China Import Tariffs

A Hot Tip about Trade Policy and Regulations in China

Posted on: 6 Jan 2010

Import Tariffs

A comprehensive guide to China’s customs regulations is The Customs Clearance Handbook (2007), compiled by the General Administration of Customs (China Customs). This guide contains the tariff schedule and national customs rules and regulations.

 

1. Tariff Rates

China Customs assesses and collects tariffs. Import tariff rates are divided into six categories: general rates, most-favored-nation rates, agreement rates, preferential rates, tariff rate quota rates and provisional rates. As a member of the WTO, imports from the United States are assessed at the most-favored-nation rate. The five Special Economic Zones, open cities, and foreign trade zones within cities offer preferential duty reductions or exemptions. Companies doing business in these areas should consult the relevant regulations. China may apply tariff rates significantly lower than the published MFN rate in the case of goods that the government has identified as necessary to the development of a key industry. For example, China's Customs Administration has occasionally announced preferential tariff rates for items in the automobile industry, steel, and chemical products.

 

2. Customs Valuation

The dutiable value of an imported good is its Cost, Insurance and Freight (CIF) price, which includes the normal transaction price of the good, plus the cost of packing, freight, insurance, and seller's commission. On January 1, 2002, Customs Order 954, the Administrative Regulation on Examination and Determination of the Dutiable Value of Imported and Exported Goods, came into effect. Under the regulations, China Customs has been tasked with assessing a fair valuation to all imports. To assess a value, all Customs officers now have access to a valuation database that lists appropriate valuations for various imports, based on international market prices, foreign market prices and domestic prices. Customs officers check the price reported by the importer against this database. Normally, Customs officers will accept the importer’s price. However, if the reported value is too far out of line with the database, the Customs officer will estimate the value of the goods based on methods listed in Article 7 of the PRC Administrative Regulations.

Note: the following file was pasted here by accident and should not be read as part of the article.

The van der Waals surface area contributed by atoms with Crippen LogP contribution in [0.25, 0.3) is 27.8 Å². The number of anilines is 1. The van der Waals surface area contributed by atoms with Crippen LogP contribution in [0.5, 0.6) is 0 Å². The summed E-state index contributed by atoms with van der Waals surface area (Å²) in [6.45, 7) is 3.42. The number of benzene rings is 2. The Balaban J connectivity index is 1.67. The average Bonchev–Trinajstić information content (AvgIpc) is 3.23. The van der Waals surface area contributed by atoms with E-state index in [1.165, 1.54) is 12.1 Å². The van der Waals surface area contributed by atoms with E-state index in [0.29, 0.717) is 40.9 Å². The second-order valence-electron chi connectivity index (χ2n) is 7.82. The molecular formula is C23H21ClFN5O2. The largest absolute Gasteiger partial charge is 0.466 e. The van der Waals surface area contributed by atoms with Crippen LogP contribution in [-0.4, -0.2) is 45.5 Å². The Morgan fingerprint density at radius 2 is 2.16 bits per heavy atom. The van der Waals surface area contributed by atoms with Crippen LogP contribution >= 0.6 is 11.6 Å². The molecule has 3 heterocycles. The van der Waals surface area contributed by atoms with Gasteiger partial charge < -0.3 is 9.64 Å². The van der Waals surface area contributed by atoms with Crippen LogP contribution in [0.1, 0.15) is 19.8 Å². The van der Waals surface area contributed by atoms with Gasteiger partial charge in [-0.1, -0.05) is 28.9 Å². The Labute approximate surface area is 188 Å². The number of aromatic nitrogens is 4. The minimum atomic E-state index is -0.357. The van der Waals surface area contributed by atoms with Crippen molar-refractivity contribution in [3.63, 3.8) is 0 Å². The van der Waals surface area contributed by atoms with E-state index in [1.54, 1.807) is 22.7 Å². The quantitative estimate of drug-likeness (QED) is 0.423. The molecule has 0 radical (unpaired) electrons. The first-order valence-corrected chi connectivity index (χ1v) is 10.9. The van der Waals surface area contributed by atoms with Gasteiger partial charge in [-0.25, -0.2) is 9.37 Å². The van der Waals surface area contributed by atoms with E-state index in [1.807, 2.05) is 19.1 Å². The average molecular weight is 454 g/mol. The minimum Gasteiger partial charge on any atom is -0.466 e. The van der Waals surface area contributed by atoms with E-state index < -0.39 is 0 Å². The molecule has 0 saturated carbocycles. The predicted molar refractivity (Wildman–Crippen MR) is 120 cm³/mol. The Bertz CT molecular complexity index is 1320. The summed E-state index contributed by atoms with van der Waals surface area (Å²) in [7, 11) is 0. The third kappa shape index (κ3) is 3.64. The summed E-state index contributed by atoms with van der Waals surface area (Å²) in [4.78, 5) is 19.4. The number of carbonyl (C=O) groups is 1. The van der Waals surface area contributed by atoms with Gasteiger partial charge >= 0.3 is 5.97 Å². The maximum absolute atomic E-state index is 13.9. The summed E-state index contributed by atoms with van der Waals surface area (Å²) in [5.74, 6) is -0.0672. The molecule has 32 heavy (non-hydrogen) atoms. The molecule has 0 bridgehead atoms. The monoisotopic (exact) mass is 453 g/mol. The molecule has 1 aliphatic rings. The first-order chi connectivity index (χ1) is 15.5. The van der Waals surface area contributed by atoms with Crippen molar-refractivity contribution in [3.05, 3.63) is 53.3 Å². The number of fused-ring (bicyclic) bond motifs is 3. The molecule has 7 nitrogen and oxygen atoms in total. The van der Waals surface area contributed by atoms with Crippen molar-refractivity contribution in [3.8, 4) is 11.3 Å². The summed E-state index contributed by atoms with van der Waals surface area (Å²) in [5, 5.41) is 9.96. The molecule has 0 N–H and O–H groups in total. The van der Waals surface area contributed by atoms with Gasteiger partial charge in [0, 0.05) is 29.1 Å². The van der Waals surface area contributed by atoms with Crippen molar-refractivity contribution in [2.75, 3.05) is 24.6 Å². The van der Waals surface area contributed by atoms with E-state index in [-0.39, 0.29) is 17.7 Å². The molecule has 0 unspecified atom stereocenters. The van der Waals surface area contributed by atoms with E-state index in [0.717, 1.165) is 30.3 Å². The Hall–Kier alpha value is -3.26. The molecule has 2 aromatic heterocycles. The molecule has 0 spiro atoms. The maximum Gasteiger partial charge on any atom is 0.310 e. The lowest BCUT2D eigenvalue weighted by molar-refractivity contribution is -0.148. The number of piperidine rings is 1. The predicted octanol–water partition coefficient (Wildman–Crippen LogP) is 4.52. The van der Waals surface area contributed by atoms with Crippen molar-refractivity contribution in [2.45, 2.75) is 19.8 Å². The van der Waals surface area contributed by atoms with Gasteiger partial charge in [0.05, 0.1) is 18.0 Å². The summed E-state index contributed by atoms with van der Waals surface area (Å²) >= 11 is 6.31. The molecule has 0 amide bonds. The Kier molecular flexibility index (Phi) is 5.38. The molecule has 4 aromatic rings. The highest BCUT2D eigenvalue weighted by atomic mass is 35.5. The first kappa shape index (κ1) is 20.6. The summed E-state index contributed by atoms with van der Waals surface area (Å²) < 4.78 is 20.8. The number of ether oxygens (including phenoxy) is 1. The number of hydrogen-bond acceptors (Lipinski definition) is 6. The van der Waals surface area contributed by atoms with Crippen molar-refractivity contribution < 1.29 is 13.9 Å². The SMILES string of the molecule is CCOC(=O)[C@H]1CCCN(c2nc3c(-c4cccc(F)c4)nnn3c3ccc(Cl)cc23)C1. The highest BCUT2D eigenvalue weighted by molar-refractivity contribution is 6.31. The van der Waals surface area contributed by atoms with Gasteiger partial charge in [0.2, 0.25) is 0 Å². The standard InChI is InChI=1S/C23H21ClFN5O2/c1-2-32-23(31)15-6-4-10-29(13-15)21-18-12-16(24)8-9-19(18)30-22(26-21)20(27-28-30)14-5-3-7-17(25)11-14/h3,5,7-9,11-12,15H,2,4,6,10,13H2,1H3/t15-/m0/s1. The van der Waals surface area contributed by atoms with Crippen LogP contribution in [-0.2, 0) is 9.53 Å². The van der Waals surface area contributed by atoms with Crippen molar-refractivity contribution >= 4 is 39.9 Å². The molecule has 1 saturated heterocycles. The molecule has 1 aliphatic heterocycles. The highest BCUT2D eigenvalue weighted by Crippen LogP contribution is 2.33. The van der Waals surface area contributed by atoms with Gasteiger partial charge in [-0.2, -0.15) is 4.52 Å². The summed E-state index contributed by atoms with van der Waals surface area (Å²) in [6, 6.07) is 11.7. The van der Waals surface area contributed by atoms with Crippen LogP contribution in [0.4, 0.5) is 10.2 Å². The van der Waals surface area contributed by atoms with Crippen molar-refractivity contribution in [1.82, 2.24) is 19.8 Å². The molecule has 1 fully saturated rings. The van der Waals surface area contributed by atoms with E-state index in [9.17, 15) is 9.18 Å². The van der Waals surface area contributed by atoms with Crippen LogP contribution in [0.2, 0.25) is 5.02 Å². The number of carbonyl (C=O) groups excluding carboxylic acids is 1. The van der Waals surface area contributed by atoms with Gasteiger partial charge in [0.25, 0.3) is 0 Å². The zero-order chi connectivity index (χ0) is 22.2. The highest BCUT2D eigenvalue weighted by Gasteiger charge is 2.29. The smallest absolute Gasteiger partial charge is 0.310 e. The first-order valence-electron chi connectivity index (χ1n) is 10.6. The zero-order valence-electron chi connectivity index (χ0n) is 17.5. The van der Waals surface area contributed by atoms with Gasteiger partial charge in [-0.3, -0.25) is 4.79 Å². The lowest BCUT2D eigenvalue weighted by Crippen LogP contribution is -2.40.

3. Tariff classification

Before July 2004, China Customs exclusively used eight-digit codes in its harmonized tariff system, as opposed to a more detailed ten-digit code system. Without detailed codes, Customs officers have wide discretion to classify each import. On July 1, 2004, the Ministry of Commerce announced the use of ten-digit codes for certain items including rare earth, chemicals, internal combustion engines, pumps and automobiles.

 

4. Taxes

On top of normal tariff duties, both foreign and domestic enterprises are required to pay value-added taxes (VAT) and business taxes. VAT is assessed on sales and importation of goods and processing, repairs and replacement services. Business taxes are assessed on providers of services, the transfer of intangible assets and/or the sales of immovable properties within China. VAT is assessed after the tariff, and incorporates the value of the tariff. China is bound by WTO rules to offer identical tax treatment for domestic and imported products. VAT is collected regularly on imports at the border. Importers note that their domestic competitors often fail to pay taxes.